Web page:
Mobile workers are carrying fewer devices than they used to
Mobile workers carried fewer devices in 2012 than they did the year before, as tablets replace laptops and people don’t have to use multiple cell phones.
It found that in 2012, users carried an average of 2.96 devices, which is down from 3.47 in 2011. The number of tablets people carried stayed about the same, but the number of smartphones, regular mobile phones, and laptops people said they carried all decreased.
As more businesses let people use their own personal phones to access corporate data, fewer workers end up carrying multiple phones, explaining the dip in phones. Laptop use may be declining as some people decide to stick with a tablet rather than replace a laptop.
iPass also found an unfortunate trend that may have its roots in BYOD as well: 42 percent of mobile workers said that they are limiting their mobile data use due to restrictions in their plans. “Mobile plan limitations may force users to decide whether to use their BYOD devices for personal or work purposes, which could be a potential productivity issue,” iPass wrote in the report.
With BYOD, more users may be receiving their phone bills and expensing all or part of it. Seeing that bill and the high cost for overages might be causing people to reduce usage.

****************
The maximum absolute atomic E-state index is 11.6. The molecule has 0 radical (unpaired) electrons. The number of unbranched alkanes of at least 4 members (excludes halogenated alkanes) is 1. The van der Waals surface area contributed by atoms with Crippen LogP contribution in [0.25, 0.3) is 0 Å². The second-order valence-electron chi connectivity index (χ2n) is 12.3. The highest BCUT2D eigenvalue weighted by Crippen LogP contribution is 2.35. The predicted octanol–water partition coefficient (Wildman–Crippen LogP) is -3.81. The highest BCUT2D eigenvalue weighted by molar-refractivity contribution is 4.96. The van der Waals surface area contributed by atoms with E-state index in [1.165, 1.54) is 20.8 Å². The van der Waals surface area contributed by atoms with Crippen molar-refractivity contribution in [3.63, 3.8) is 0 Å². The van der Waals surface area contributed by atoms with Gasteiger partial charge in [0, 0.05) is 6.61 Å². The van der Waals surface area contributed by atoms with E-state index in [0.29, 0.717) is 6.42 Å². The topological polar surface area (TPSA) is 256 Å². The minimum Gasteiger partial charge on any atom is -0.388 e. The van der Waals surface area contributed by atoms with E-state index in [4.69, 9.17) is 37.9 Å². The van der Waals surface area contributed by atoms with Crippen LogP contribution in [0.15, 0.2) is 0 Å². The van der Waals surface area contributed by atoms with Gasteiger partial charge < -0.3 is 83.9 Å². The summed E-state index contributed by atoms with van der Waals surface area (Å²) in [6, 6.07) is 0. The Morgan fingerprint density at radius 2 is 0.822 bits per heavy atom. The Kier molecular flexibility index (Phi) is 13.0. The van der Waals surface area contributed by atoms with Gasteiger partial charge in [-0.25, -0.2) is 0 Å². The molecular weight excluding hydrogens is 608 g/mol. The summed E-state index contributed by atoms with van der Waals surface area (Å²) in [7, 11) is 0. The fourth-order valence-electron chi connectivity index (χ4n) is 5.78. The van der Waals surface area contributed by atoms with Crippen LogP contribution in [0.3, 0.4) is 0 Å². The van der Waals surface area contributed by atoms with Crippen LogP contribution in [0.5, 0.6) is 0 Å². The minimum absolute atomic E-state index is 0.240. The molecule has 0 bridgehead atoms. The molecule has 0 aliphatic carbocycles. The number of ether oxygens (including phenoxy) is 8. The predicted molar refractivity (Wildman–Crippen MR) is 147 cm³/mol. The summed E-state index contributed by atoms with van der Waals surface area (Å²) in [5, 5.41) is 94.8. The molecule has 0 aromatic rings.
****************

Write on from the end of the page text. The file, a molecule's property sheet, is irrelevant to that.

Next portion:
As it is, iPass found very few people are subscribing to the expensive all-you-can-eat plans. Seventy-one percent of those surveyed use 2 GB or less a month. That’s the lowest tier for some operators.
IPass also found that there is interest in tablets beyond the iPad. It asked mobile workers if they planned to buy a tablet in the next six months and if so, which kind. Despite their poor market performance so far, Windows 8 tablets were almost in as much demand as the full-size iPad. Nearly 15 percent said they wanted an iPad and almost 14 percent said they would buy a Windows 8 tablet.
But the iPad Mini is in higher demand – 18 percent said they planned to buy one. Twelve percent said they wanted a Samsung Galaxy tablet.
Another indication that the iPad is losing some of its luster is that 17 percent of mobile workers in the survey said they’d choose an iPad if it was the only mobile device they could carry – that’s down from 22 percent the previous year. The iPhone reigns supreme: 37 percent said they’d choose it as their only device, up from over 30 percent in 2011.
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